True story: When into a sort of extreme yoga trip in my 20s, I slept for a year on a piece of plywood with a blanket stapled over it. I never did graduate to the bed of nails, but the thought did cross my mind. My taste in sleep surfaces did improve soon after the experimental phase, but for years I never worried too much about how cush my bed was — probably due to numerous nights spent on ledges in Yosemite and that sort of stuff.
Recently, however, my wife opened my eyes to the great big world of backcountry bed options, as she’s not into plywood, or anything even close. Coincidentally, the folks at Exped just got in touch with me about blogging a few of their sleeping mats. Double coincidentally, I’m planning on doing more snow camping than normal next winter, and plywood doesn’t cut it for that, either.
So, yesterday I unpacked two of the slickest, comfiest and warmest sleeping pads imaginable. For Lisa, the Exped SynMat 9 Pump easily rivals anything at home. This air mattress is dosed with lightweight synthetic insulation that cuts down on the convection heat loss that makes normal air mattresses feel like sleeping on an ice block if you’re bedding in the cold. Thickness is a full 9 centimeters — enough to absorb nearly any size rock or bump, and providing an insulation R-value of 6, which is major compared to most sleeping pads.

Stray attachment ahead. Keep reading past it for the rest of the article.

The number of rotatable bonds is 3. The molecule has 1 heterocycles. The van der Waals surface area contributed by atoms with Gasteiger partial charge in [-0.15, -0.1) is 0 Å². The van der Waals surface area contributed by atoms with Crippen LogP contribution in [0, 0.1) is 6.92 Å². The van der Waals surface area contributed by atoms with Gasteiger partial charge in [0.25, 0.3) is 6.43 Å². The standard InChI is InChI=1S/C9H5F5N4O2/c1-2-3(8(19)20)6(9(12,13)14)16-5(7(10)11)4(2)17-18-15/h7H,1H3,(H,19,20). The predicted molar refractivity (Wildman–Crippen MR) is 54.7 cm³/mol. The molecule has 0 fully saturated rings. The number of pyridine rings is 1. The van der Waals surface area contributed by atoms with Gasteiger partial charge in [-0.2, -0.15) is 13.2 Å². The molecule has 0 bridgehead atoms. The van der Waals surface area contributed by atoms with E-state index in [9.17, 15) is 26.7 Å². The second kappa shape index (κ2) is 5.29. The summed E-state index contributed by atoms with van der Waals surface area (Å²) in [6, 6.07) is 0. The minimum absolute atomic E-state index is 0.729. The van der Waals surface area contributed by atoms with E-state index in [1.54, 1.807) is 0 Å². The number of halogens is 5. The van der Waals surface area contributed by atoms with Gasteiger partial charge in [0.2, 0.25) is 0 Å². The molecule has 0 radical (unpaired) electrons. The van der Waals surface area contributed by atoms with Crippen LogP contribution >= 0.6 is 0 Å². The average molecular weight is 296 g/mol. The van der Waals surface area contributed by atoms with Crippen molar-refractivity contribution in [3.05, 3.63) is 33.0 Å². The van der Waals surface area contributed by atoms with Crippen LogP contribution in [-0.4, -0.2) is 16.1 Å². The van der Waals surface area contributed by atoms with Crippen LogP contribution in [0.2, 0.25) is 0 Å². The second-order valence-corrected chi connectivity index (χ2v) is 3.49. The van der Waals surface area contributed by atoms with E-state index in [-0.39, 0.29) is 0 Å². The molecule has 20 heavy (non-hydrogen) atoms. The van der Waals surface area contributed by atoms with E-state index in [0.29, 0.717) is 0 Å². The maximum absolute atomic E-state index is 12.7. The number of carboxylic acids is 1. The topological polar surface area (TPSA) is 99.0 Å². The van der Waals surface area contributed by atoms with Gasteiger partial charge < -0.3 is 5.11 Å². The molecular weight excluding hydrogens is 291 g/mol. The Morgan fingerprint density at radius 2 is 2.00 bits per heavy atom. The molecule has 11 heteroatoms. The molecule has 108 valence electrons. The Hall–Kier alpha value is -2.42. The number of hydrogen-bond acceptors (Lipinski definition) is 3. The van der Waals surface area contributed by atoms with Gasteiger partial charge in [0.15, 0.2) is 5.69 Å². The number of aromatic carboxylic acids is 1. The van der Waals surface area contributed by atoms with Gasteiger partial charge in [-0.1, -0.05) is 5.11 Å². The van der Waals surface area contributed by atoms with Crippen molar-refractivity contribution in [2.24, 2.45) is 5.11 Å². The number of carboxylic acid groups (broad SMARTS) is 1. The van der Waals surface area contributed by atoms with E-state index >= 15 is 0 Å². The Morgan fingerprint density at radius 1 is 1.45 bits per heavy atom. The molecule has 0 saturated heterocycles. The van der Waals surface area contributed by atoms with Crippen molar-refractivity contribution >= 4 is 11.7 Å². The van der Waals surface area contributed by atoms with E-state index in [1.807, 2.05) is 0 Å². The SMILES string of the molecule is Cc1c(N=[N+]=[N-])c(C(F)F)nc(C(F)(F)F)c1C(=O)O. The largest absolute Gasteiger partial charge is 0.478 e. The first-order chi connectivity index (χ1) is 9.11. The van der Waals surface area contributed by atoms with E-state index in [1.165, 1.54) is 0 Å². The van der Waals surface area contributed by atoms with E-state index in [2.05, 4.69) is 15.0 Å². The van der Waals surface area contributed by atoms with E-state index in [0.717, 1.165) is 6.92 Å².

At 41 ounces, Lisa’s pad is a bit much for any self-carry backcountry use (other than a major arctic expedition where it might be an essential). Thus, for our other choice from Exped I got their Downmat 7 Pump. While still a bit hefty at 31 ounces, you get what you pay for in weight for this as it’s still got an R value of R 5.9 due to down filling and overall thickness. (As compensation, with a pad this warm you can carry a slightly lighter weight sleeping bag.)
Fabric these pads are made of is said to be highly durable. Air valves are large, for quick-easy deflation. Sleeping surface is less slippery than some mats I’ve tried. In all, looking good!